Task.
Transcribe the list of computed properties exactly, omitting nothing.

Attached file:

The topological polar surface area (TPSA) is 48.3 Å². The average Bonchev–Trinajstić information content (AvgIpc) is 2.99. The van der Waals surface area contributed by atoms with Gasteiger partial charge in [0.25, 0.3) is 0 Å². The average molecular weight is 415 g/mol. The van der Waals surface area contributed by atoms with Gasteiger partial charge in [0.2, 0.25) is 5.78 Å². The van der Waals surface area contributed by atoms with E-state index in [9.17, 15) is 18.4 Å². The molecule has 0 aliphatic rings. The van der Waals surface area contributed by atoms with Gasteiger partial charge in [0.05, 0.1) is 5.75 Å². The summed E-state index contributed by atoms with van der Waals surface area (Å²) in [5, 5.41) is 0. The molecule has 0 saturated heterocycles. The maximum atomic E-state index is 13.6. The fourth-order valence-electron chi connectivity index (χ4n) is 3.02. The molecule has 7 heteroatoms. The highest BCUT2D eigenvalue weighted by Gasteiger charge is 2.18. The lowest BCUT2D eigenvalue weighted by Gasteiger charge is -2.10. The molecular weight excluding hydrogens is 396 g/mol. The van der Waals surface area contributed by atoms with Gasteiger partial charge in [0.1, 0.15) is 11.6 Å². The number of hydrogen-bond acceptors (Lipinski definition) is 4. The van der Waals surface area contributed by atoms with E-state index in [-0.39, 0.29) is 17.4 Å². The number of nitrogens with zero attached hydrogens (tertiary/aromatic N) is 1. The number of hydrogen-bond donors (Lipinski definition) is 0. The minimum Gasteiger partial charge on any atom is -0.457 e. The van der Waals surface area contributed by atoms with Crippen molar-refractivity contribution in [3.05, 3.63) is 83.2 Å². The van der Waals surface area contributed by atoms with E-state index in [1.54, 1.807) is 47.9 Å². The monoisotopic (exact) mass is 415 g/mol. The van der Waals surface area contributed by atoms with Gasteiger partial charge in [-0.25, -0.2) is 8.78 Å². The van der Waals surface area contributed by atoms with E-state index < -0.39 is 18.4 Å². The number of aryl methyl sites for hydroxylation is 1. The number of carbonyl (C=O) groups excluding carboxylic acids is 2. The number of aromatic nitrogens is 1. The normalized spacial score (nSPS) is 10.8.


The topological polar surface area (TPSA) is 48.3 Å². The average Bonchev–Trinajstić information content (AvgIpc) is 2.99. The van der Waals surface area contributed by atoms with Gasteiger partial charge in [0.25, 0.3) is 0 Å². The average molecular weight is 415 g/mol. The van der Waals surface area contributed by atoms with Gasteiger partial charge in [0.2, 0.25) is 5.78 Å². The van der Waals surface area contributed by atoms with E-state index in [9.17, 15) is 18.4 Å². The molecule has 0 aliphatic rings. The van der Waals surface area contributed by atoms with Gasteiger partial charge in [0.05, 0.1) is 5.75 Å². The summed E-state index contributed by atoms with van der Waals surface area (Å²) in [5, 5.41) is 0. The molecule has 0 saturated heterocycles. The maximum atomic E-state index is 13.6. The fourth-order valence-electron chi connectivity index (χ4n) is 3.02. The molecule has 7 heteroatoms. The highest BCUT2D eigenvalue weighted by Gasteiger charge is 2.18. The lowest BCUT2D eigenvalue weighted by Gasteiger charge is -2.10. The molecular weight excluding hydrogens is 396 g/mol. The van der Waals surface area contributed by atoms with Gasteiger partial charge in [0.1, 0.15) is 11.6 Å². The number of hydrogen-bond acceptors (Lipinski definition) is 4. The van der Waals surface area contributed by atoms with E-state index in [-0.39, 0.29) is 17.4 Å². The number of nitrogens with zero attached hydrogens (tertiary/aromatic N) is 1. The number of hydrogen-bond donors (Lipinski definition) is 0. The minimum Gasteiger partial charge on any atom is -0.457 e. The van der Waals surface area contributed by atoms with Crippen molar-refractivity contribution in [3.05, 3.63) is 83.2 Å². The van der Waals surface area contributed by atoms with E-state index in [1.54, 1.807) is 47.9 Å². The monoisotopic (exact) mass is 415 g/mol. The van der Waals surface area contributed by atoms with Gasteiger partial charge in [-0.25, -0.2) is 8.78 Å². The van der Waals surface area contributed by atoms with E-state index < -0.39 is 18.4 Å². The number of aryl methyl sites for hydroxylation is 1. The number of carbonyl (C=O) groups excluding carboxylic acids is 2. The number of aromatic nitrogens is 1. The normalized spacial score (nSPS) is 10.8.